Potential downsides: Unless a shotgun containing bean bags is adequately marked in a different color (usually orange), it can easily be confused with a shotgun loaded with real shells, which police call "cross-contamination" and has repeatedly causeddeaths, according to the National Institute of Justice. Even if the correct gun is used, there is a risk of serious or deadly injury if the bean bag is fired at the head — and it’s difficult to avoid hitting the head, face, throat, or center of the chest "when a person is twisting or running around," says Heal.
Where it’s used: Different versions of bean bags have existed for over three decades, and are perhaps the most widely-used non-lethal weapon outside of the TASER, pepper spray, and nightstick. As the technology has evolved (from a flatter, squarer bag that was inaccurate as a projectile and sometimes failed to expand properly mid-air), it has become significantly less dangerous.

Blunt-Impact Projectiles
Plastic bullets (37 mm or 40 mm) capped with gel, silicone, or foam, fired from a single-shot gas launcher or giant revolver. The bullets are designed to flatten upon impact. They can also be filled with pepper spray or liquids that smell like fecal matter, rotten eggs, or dead animals, to further repel the suspect.
Approximate cost: $350 to $1200 for the gun, $25 per round.
When it’s most useful: Subduing a potentially violent suspect from a distance, and when the officer has time to get a large, specialized weapon out of the trunk.
Effect on target: Severe, blunt pain.
Why it’s appealing: The projectiles have a soft, wide surface of impact and should not be able to pierce through skin or injure internal organs.
Potential downsides: Very expensive and only useful at long range; also liable to cause serious or deadly injury if fired at the head, neck, or chest.
Where it’s used: The newest version has already been purchased by at least 16 law-enforcement agencies, including the SWAT teams in L.A. County and Sacramento.

Small (.68-inch), round, plastic balls filled with synthetic capsaicin powder, the active ingredient in chili peppers. A paintball-style gun rapidly fires the balls, which explode after hitting any surface, releasing the powder.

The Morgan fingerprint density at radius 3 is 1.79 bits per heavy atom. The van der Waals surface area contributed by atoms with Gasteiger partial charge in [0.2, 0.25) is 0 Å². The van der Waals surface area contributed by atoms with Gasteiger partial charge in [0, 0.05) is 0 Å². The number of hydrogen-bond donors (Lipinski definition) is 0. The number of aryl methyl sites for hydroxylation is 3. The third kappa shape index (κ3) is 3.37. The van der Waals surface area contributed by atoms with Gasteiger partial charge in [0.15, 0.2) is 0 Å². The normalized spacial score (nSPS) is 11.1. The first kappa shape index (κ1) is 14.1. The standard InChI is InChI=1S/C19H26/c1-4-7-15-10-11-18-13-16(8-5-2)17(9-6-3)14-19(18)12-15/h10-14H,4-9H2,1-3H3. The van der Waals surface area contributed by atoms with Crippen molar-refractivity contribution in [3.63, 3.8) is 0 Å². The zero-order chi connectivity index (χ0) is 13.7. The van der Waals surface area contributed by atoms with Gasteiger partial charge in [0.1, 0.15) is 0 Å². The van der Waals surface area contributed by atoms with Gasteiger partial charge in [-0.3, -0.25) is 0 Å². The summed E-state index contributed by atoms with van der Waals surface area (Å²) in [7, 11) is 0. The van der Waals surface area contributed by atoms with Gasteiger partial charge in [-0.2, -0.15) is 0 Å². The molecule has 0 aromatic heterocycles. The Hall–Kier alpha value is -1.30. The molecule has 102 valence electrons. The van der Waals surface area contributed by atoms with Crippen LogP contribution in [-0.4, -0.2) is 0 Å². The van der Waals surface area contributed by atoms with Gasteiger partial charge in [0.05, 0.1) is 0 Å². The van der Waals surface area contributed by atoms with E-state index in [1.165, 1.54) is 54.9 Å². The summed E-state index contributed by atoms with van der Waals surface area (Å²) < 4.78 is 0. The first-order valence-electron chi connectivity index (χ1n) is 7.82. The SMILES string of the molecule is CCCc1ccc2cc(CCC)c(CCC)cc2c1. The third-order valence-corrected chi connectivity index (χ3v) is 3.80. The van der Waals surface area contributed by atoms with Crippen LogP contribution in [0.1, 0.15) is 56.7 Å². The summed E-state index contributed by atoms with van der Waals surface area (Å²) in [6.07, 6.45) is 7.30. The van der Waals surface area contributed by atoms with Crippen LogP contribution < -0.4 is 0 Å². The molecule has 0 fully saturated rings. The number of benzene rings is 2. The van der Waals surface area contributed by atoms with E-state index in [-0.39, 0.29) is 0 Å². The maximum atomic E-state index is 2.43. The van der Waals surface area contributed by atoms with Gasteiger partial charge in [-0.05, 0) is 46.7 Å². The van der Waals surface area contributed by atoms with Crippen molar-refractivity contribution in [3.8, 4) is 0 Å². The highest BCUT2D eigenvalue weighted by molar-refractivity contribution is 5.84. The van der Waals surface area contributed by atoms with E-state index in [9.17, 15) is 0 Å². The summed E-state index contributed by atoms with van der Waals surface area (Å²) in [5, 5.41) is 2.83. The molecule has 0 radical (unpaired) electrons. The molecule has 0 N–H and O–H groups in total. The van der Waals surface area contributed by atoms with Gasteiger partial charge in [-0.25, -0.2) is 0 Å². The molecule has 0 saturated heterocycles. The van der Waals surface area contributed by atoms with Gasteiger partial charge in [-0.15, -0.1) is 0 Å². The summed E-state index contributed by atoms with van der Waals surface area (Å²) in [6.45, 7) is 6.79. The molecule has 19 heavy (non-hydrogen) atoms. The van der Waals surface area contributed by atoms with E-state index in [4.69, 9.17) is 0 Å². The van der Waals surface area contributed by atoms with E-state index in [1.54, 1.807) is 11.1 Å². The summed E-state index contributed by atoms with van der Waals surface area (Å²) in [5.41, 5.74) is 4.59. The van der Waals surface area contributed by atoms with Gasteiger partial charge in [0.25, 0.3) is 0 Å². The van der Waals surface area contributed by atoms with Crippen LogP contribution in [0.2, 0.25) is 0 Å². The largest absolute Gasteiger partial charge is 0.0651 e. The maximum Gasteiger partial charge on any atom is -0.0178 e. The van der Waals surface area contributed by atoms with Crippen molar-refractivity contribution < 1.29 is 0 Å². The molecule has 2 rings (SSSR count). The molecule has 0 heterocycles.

Approximate cost: $150 to $300 for a paintball gun or $250 to $500 for a brand-name PepperBall gun; $3 to $5 per round.
When it’s most useful: Indoors (including in jails and other correctional situations), when the officer can aim at walls and ceilings to release the pepper powder.
Effect on target: Puffy, watery, stinging eyes; runny nose; difficulty breathing; and coughing.
Why it’s appealing: One of the few alternatives that doesn't need to make direct contact with the target — police can shoot it anywhere nearby, and the effect of the capsaicin powder will be the same. However, cops’ training and instincts often cause them to aim for "center mass," says Heal. According to Ijames, the pepperballs "beg a shot to the upper body, because the officer wants to make sure the suspect gets the worst of the pepper."
Potential downsides: The round shape of a pepperball is relatively unstable as it flies through the air, and because of "trajectory degradation," it is not nearly as accurate as a sleek, pointed bullet.
Where it’s used: Most famously used in 1999 during the “Battle of Seattle” anti-WTO riots. In 2004, the Boston Police Department accidentally killed a 21-year-old college student who was celebrating the Red Sox's World Series victory — by firing a pepperball at her eye.

“The Alternative”
An orange metal attachment that an officer can quickly clip onto the barrel of his handgun before firing a shot. The clip-on “catches” the bullet — like an airbag — making it fly about one-fifth as fast.
Approximate cost: $45 per unit.
When it’s most useful: Anytime an officer needs to fire his regular service weapon but does not want the shot to be deadly, and has time to attach this device.
Effect on target: Instead of penetrating and potentially killing the suspect, the slowed-down bullet only knocks him down. “But it might break ribs and it feels like getting hit in the chest with a hammer,” says Ellis, the CEO of the company that manufactures the product.
Why it’s appealing: The Alternative is a compact device that is relatively easy to incorporate into everyday use. The officer can take the clip-on from his belt and attach it to his handgun.
Potential downsides: According to Heal, one “weapons platform” should deliver only one type of force — either lethal or non-lethal. Combining the two on the same gun, he says, is inherently dangerous: What if the officer instinctively “double-taps” (pulls the trigger twice), as most police are trained to do? The result would be the firing of a lethal round right after the non-lethal one has already been discharged.
Where it’s used: A month after the shooting of Michael Brown, the assistant chief of Ferguson's police department took to Google, searching for a less-lethal option for cops. He came up with The Alternative, but after a group of experts sent a letter saying how dangerous they believed the device was, Ferguson has stopped considering it.

“The XREP”